7. The value for this subject matter of the suit for the purpose of Court fees and jurisdiction is fixed tentatively at Rs. 76,000/-.

The plaintiff therefore prays:

(a) for an account of the receipts and disbursement of the joint family properties since the death of his father, that is (date)

(b) Ascertainment of the plaintiffs share of income derived from the joint family properties.

(c) The payment to the plaintiff is half share of the net income of the joint family properties:

Signature

Verification

Written Statement:

1. The averments of paragraph 1 of the plaint is admitted.

2. The defendant does not admit that all the properties described in the schedule to the plaint are the joint properties of the plaintiff and the defendant. Only the Item No. 1 of the schedule which is their homestead is the joint family property. The remaining properties of the schedule to the plaint are the exclusive properties of the defendant acquired by the defendant with his own money and the plaintiff has no share in any one of them. Since the properties are not joint the question of showing the accounts to the plaintiff does not arise.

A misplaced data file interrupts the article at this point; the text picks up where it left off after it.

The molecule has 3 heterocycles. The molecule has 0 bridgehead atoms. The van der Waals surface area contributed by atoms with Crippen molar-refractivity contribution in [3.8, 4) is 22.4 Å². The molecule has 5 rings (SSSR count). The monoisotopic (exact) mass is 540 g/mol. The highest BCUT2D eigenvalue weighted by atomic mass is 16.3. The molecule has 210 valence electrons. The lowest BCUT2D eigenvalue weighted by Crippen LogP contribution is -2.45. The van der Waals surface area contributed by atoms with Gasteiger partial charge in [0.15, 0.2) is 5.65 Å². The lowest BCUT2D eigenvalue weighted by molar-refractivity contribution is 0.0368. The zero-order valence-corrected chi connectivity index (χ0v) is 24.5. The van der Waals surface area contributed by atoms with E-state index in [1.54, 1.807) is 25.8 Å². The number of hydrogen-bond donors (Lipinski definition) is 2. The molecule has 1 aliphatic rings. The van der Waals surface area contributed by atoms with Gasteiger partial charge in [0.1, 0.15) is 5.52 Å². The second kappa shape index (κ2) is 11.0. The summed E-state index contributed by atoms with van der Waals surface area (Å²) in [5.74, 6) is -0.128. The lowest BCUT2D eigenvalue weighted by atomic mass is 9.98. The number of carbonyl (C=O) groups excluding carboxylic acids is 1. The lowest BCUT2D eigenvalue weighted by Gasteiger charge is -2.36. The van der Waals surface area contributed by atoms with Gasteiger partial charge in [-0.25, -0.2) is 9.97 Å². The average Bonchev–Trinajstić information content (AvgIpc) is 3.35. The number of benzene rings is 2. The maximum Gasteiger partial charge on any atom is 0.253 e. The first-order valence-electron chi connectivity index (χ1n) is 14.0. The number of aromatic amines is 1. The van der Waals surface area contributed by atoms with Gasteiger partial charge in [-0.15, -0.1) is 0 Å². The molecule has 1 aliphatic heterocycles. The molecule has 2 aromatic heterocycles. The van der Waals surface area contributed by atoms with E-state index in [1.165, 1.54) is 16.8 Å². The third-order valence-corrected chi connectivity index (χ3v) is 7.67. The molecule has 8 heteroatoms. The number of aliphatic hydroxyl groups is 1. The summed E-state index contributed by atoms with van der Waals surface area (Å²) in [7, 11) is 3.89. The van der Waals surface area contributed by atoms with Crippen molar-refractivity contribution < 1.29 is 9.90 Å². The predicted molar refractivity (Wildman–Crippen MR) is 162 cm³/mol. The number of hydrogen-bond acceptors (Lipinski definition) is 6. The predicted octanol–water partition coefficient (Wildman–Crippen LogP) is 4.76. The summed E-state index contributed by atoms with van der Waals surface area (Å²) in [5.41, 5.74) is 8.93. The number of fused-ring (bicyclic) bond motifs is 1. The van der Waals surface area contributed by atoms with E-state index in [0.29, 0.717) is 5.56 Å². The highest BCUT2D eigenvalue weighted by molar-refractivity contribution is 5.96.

3. The other allegations made in the plaint are denied.

4. The plaintiffs suit being speculative is liable to be dismissed with costs.

The plaintiff has got no cause of action.

Signature.

Factors or Variables Affecting Organism Res­ponse to Temperature | Essay

2. The thermal resistance of a species may be closely identified with the genetic composition of the parent stock, as illustrated by hybrid development in two anuran species, Bufo valliceps and B. luetkeni (Ballinger and Mc Kinney, 1966). The lower lethal temperature for development of B. valliceps is 18°C; for B. luetkeni, 22°C. In their hybrids, the lower lethal limit is found to be in between that of the two parents at 195C.

3. In some animals a relationship between the total intake of food and resistance to thermal stress has been demonst­rated. Some species are more sensitive to elevated temperatures when they are starved for even short periods of time. Goldfish showed increased resistance to high temperature when placed on a high fat diet (Hoar and Cottle, 1952).